It’s not uncommon for action movies to feature sequences of death-defying stunts. However, while some films rely on skilled stunt work to give viewers a sense of having watched something authentic, far too many directors simply use clever editing to trick the viewer into believing an amazing action sequence. Unfortunately, these scenes aren’t as thrilling as the experience of watching stunt work that’s propelled by a sense of genuine realism.
This is why The Fast and the Furious: Tokyo Drift is one of the most remarkable entries in the successful franchise. As the name implies, this particular installment focused on a specific style of racing known as drifting. But, rather than simply relying on “The Fast and the Furious” name to attract viewers, the filmmakers behind the project went to great lengths to ensure the stunts that appeared in the film were grounded in reality.
How the Team behind Tokyo Drift Achieved Realistic Stunts
Drifting is a very unique motorsport. It’s also one that requires a significant degree of skill to do well. To put it simply, drifting involves keeping the car in a state of oversteer by manipulating the throttle, clutch, brakes, gear shifting, and steering when negotiating turns. The driver must then quickly countersteer to correct the drift that occurs when the car is in oversteer.
Obviously, this is not the kind of driving just anyone can pull off. The filmmakers could have simply decided to hire traditional stunt drivers and use editing tricks to make it appear as though they were achieving the difficult maneuvers this style of driving naturally involves. However, this wouldn’t have been as impressive when the results appeared on screen.
Instead, the team behind the picture recruited actual drifters to serve as both consultants and stunt drivers for the movie. Tanner Foust and Rhys Millen, who had shown off their drifting skills in The Dukes of Hazzard, were brought onboard to drive two of the vehicles most often featured in the picture.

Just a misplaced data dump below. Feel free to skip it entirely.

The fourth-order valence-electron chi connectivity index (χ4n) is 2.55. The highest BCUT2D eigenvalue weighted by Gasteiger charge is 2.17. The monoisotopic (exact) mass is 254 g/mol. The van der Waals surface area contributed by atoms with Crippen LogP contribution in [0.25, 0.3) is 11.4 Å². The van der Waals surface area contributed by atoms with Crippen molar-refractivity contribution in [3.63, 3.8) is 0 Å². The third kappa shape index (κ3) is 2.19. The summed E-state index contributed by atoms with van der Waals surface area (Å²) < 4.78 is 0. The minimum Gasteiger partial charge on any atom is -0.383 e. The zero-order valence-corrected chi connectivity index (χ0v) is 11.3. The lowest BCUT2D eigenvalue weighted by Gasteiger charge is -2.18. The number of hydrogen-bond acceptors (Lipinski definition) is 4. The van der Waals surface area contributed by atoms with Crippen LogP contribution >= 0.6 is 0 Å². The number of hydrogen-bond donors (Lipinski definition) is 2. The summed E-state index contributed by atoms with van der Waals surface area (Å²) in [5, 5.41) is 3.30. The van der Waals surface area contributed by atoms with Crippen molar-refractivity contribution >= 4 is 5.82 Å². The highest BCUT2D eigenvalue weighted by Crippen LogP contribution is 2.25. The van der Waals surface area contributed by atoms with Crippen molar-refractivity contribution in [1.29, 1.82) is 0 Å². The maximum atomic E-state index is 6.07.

However, relying on just two stunt drivers wasn’t going to allow for more complicated sequences involving multiple vehicles. Again, while the filmmakers easily could have worked around this obstacle by filming and editing the sequences in a manner that implies the action without actually showing it, they were simply too committed to filming genuinely thrilling action sequences to go that route. Thus, they relied on Millen and Foust to recruit other drifters from their network of friends and peers.
Bringing these talented experts onboard was a very smart move on the filmmakers’ part. According to behind-the-scenes reports, the professional drifters didn’t only meet the producers’ expectations, they exceeded them.
For instance, in one particular sequence, the filmmakers assumed they would have to simulate a stunt by having a vehicle run along a cable that would be concealed in the final edit. The stunt itself actually looks too unrealistic to be genuine. It involves a car achieving and maintaining such a perfect drift that it essentially drives sideways up a spiral parking garage driveway, with mere inches of space separating the front and back of the car from the walls of the ramp. In other words, it’s the kind of stunt that would almost always be performed using some form of trickery or special effects.
Despite this display of skill, Millen, one of the film’s main consultants, didn’t seem too enthusiastic about bragging when speaking to interviewers for behind-the-scenes featurettes. He claimed that the achievement he and his fellow drivers were most proud of was not damaging or destroying any vehicles during stunts unless they were directed to do so. Obviously, stunts that are difficult to perform may not go perfectly the first time. This can be expensive when it means the filmmakers need to quickly repair or replace a vehicle that was damaged in a shot when it wasn’t supposed to be. The fact that Millen appeared to understand how important caution is on a movie set speaks to his professionalism, and explains why the filmmakers chose him to work on the project.
No one can say the results aren’t impressive. In many ways, Tokyo Drift represents a style of action filmmaking that’s becoming less common as computer-generated effects grow ever-more sophisticated. This is why Tokyo Drift is still so entertaining more than a decade after its release.